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police reform 111020CHICAGO – Illinois legislators continue their discussion on police reform in the ninth hearing called by the Illinois Legislative Black Caucus, this time focusing on decertification and licensure of police officers.

“To achieve meaningful criminal justice reform, we must develop the appropriate solutions to prevent bad actors from continuing to work in law enforcement,” State Senator Elgie R. Sims Jr. (D-Chicago) said. “We seek police reform that will not only hold officers accountable, but maintain morale and help rebuild the fractured relationship between law enforcement and the communities they serve.”

Committee members heard testimony from the Office of the Attorney General, the Illinois State’s Attorneys Association, the Illinois Law Enforcement Training Standards Board, the Illinois State Police, the Illinois Chiefs of Police, the Police Benevolent & Protective Agency, BPI Chicago and the Advisory Panel for Improving Illinois’ Police Decertification Laws.

Sims co-chaired the joint Senate hearing with State Senator Robert Peters (D-Chicago), chair of the Senate Special Committee on Public Safety. Chair of the House Judiciary-Criminal Law Committee State Representative Justin Slaughter (D-Chicago) and other committee members also participated as guests.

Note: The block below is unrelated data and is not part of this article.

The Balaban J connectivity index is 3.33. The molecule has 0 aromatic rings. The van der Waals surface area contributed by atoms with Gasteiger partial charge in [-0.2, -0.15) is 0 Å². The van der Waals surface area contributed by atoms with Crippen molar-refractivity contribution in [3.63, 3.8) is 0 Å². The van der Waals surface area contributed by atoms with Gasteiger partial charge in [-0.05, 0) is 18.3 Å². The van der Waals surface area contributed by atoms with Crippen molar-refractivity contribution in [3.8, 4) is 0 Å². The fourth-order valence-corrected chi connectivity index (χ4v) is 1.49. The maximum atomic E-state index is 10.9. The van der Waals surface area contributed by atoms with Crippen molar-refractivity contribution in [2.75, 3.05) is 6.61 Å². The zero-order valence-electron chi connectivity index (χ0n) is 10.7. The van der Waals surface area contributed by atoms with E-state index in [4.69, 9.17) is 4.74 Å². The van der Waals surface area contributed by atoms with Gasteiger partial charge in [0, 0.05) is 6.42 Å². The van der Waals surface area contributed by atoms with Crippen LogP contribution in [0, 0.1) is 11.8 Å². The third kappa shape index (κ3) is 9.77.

"This has been a big issue this year," Peters said. "It's great that we're finally having an official discussion, and I hope this can lead toward further efforts to win safety and justice in our communities."

"As we continue to examine ways to eliminate racism and police brutality, it is important to consider police licensing and decertification measures,” said Slaughter. “Preventing law enforcement officers who are found guilty of certain types of misconduct from being re-hired by other agencies is a necessary step in addressing the racism and inequality that exists in our current criminal justice system. We must hold our officers to a higher standard to build trust and help keep our communities safe." 

Criminal justice reform is the first of four pillars the Black Caucus is using to guide their agenda to address systemic racism. They include:

  1. Criminal justice reform, violence reduction and police accountability
  2. Education and workforce development
  3. Economic access, equity and opportunity
  4. Health care and human services